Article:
Insurers are re-examining their global operating models, specifically how to make design choices along the dimensions of product, customer and geography, according to a report—“Financial Foresight: Global Operating Models”—from Deloitte.
The company recently conducted an online poll of 400 insurance executives, and two-thirds reported that their companies have reviewed their global operating model once (31%) or more (36%) in the past 12 months.
Deloitte also asked what functions are the best candidates to be shared or delivered on a global basis. Fifty-one percent view most functions as candidates to be shared or delivered on a global basis. Another 27% regard support functions such as human resources, IT and finance as candidates for global sharing.
“Insurers must continue to grow their global footprint to increase business value in today’s market,” says Rebecca Amoroso, vice chairman and U.S. insurance industry leader for Deloitte LLP and one of the authors of the report. “However, there is no one-size-fits-all global operating model. Each company must design a model that reflects their global business strategy.”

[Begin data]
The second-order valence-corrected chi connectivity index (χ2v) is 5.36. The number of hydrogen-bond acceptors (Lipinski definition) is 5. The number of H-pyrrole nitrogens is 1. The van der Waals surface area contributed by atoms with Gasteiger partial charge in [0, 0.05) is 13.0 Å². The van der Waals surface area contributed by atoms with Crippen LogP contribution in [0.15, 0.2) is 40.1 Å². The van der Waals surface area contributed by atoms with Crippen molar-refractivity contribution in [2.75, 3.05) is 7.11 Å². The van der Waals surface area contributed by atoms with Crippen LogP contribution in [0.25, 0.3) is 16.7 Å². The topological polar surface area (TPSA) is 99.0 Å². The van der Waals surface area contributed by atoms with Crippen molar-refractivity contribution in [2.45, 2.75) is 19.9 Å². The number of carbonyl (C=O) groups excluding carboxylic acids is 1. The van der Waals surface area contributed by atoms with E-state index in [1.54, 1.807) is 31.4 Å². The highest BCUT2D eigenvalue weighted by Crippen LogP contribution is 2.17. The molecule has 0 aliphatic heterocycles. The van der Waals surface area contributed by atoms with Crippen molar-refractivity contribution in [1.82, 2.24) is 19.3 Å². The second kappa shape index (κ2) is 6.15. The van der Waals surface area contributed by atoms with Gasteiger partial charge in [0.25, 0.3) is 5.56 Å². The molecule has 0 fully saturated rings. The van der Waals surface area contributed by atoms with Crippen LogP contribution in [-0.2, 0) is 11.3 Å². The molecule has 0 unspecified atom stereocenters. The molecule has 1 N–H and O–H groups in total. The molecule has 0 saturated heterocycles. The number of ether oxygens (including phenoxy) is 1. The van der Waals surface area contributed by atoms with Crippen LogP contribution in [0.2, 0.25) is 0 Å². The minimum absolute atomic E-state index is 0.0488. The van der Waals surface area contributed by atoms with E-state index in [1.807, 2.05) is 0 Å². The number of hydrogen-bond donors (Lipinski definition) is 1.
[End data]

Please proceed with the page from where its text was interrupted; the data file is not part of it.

According to the report, models need to be structured to balance cost, enable control, leverage limited skills and share innovation. Designing and transitioning to a new global model requires a clear understanding of the issues, trends and challenges that insurers face around the world, coupled with a framework that leverages synergies and capitalizes upon each organization’s unique strengths.
Joe Guastella, global insurance leader for Deloitte and one of the authors of the report, says developing an effective global operating model requires a framework comprising of three principal elements—business strategy, operating strategy and the people component.
The report lists questions insurers should ask at the business strategy stage:
• Does growing the global footprint align with strategic objectives or targets of the organization?
• Are the vision and values of the organization’s strategy consistent across geographies?
• How does the nature of products impact global, regional or country-based processes?
• Does the nature of products allow opportunity for self-service, shared services, offshoring and/or outsourcing?
• How flexible and customizable are the products and services to support global growth?
• Are channel conflicts managed across geographies?
Of course there are challenges to working effectively within a global operating model. According to Deloitte’s poll, the most significant obstacle is effective governance and decision-making, which 16% of the executives cited, followed by clearly defined structure and roles (13%), working in a multi-cultural environment (11%) and the assignment of P&L accountabilities (6%).
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